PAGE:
ACMS – Mapmakers and Surveyors

ACMS – A trackback link from “Point of Beginning” the newsletter of the American Congress of Mapmakers and Surveyors (ACMS), and a Viewpoint article by Frank Hissong on cultural change and the value of agility in surveying and mapmaking in the digital world. Intrigued because of the references to Tom Peter’s with whom I updated links recently.

Some snippets – Irrationality really is better. Avoid “rational / comprehensive models”, they don’t work. Ready, Fire, Aim – said Peters yonks ago – likening business to a guided missile. We need to “move faster and faster until the thrill of the speed overcomes the fear of death” says Hunter S Thompson. Leap of faith. Tipping point. It’s all there, all completely counter-intuitive, but essential for successful business. [See Manifesto]

(Interesting for me to follow the ACMS link further – my father used to be a cartographic surveyor – all their little stories and competitions about “throwing a chain” and pacing a distance and estimating an angle rang bells. Is it an art or a science ? Should we make any distinction ? Is this “Rta” or plain old Quality ?)

3 thoughts on “ACMS – Mapmakers and Surveyors”

  1. “thowing a chain”, probably considered archaic these days, was a means by which a flat, one-piece, steel surveyor’s “chain”, after being wound in a figure-eight pattern, could be could be coiled into circular form by some sort of wrist action that I used to know how to do but have forgotten in the nearly 50-years since I last did it. Does anyone know where I might find directions for accomplishing this handy means of coiling lengths of flat strap steel?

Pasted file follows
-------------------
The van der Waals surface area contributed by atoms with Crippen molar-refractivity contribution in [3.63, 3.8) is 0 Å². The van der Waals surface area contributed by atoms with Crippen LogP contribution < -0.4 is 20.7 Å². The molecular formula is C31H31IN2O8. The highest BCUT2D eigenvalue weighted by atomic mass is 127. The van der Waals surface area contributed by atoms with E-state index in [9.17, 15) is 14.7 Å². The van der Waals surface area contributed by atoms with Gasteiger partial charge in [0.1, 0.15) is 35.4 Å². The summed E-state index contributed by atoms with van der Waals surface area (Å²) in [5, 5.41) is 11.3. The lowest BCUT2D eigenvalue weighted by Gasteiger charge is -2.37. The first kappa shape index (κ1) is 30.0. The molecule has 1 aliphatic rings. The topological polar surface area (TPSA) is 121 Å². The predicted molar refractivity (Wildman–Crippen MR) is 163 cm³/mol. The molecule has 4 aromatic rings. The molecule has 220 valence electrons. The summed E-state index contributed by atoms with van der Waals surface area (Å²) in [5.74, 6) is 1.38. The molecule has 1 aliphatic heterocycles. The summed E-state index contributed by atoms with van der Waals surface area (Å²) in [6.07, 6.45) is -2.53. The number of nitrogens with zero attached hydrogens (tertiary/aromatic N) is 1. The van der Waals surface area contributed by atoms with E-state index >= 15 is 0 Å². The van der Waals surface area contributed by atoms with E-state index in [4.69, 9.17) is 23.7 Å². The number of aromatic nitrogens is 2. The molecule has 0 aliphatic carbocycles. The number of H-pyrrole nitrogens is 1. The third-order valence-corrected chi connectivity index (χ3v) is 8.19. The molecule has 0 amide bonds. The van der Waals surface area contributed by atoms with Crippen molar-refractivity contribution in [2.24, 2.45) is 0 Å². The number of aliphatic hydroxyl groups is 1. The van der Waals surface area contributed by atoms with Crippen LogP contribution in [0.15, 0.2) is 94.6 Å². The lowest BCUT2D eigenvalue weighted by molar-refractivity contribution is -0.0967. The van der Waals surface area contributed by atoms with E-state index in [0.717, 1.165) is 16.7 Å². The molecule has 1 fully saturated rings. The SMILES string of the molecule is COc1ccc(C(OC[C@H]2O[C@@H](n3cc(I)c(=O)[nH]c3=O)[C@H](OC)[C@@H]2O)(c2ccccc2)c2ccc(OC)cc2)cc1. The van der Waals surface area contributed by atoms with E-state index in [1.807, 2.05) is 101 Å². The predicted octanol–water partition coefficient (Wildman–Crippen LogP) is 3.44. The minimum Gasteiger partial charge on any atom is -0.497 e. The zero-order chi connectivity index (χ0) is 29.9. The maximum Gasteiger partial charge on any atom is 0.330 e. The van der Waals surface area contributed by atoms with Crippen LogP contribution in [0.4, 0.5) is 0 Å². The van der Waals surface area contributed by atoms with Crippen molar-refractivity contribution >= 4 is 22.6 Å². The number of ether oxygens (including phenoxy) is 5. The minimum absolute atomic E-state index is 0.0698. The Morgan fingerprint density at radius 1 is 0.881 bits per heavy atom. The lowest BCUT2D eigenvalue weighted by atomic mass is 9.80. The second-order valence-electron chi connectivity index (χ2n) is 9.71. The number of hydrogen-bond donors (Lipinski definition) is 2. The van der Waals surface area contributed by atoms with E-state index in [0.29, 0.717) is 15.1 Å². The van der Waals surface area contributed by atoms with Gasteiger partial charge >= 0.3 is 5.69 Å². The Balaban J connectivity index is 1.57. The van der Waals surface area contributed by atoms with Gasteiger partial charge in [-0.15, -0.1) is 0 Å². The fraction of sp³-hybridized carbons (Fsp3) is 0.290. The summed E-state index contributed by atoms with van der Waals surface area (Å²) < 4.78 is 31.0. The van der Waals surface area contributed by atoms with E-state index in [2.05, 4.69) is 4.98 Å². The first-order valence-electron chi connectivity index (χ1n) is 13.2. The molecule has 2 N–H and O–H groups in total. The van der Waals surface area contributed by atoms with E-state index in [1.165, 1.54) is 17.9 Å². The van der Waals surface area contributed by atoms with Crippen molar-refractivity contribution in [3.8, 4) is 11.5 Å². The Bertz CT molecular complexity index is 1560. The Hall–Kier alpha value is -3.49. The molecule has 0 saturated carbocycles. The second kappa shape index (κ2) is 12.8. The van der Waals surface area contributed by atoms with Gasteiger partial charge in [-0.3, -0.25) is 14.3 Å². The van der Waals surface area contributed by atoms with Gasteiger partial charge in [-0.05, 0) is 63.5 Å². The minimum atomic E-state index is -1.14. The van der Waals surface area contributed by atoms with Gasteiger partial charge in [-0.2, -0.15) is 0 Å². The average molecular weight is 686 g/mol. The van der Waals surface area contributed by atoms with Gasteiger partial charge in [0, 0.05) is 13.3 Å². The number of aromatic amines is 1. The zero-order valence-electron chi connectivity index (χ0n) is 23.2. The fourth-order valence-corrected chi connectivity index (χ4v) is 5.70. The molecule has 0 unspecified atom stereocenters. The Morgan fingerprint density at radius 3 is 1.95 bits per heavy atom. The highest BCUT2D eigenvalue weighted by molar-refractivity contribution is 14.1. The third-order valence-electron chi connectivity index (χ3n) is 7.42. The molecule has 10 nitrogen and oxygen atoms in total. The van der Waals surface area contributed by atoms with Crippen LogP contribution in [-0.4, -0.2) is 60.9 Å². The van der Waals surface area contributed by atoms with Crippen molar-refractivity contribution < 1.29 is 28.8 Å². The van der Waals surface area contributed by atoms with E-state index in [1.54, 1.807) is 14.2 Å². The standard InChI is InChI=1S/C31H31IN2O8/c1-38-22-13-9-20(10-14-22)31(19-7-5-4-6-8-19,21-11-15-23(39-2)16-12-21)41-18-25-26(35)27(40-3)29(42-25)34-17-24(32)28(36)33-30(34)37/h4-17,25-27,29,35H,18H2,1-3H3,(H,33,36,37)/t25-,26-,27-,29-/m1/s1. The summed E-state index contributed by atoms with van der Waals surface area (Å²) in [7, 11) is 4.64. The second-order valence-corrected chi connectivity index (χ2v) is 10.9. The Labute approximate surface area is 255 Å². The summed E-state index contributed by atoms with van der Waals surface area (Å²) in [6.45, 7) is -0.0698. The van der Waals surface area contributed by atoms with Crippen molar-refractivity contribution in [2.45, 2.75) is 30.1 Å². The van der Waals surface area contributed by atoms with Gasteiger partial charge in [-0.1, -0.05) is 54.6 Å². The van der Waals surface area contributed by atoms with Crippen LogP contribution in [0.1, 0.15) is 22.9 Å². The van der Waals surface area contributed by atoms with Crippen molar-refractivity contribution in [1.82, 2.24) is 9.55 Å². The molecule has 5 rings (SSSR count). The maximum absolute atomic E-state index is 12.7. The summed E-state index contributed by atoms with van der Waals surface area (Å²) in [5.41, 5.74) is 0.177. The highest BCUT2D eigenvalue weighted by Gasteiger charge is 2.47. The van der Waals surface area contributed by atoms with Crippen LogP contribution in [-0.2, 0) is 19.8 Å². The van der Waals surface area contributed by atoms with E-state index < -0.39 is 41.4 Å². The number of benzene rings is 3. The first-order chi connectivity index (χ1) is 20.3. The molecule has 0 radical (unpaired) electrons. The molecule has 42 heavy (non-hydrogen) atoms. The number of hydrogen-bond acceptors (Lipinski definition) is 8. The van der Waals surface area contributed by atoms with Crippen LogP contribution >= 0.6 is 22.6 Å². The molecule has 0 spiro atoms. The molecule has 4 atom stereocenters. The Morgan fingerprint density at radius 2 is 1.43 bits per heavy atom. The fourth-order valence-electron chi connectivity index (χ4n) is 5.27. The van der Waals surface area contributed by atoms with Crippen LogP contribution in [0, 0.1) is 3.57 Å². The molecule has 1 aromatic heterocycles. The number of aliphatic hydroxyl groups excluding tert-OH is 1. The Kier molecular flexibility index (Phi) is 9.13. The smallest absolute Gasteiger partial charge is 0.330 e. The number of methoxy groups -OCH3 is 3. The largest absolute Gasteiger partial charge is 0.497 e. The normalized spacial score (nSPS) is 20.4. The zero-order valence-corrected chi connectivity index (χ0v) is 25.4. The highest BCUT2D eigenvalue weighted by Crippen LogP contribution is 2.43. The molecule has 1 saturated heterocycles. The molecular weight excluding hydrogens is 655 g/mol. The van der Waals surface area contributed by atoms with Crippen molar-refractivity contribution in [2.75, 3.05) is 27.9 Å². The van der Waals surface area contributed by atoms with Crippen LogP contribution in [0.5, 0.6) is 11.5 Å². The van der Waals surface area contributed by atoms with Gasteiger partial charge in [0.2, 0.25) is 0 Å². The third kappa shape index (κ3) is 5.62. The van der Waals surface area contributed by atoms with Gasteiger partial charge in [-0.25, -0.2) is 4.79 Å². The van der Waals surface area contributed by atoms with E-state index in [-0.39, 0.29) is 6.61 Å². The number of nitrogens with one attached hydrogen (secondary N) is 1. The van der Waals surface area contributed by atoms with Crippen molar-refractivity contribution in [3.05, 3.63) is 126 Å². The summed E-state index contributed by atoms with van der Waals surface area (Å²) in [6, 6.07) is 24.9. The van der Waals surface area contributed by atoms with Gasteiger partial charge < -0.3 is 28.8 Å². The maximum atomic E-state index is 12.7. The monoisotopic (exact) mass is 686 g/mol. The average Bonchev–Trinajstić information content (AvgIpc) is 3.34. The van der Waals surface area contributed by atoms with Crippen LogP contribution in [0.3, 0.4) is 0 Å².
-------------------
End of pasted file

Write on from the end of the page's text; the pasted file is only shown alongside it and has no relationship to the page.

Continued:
2. Interesting. The chain I recall being thrown in experience with my father’s surveying was in fact a chain … of 22 rigid 1 foot links I believe.

  3. E-Mail Reply from Coleman Holt.

    That’s the dual meaning I ran across when researching this question. In a linked chain, I understand that the “throw” means just that.

    For a brief discussion on “throwing a chain” of the type to which I refer, I found the following in: SURVEYING-THEORY AND PRACTICE, 3rd edition, Davis-Foote, McGraw-Hill, 1940, or EDWARD R. MORROW, Joseph E. Persico, McGraw-Hill, NY, 1988; re: Throwing a Chain in the Style of Edward R. Murrow, Journalist, Timber Cruiser, by Charles L. Hornbeck, PE, PLS.

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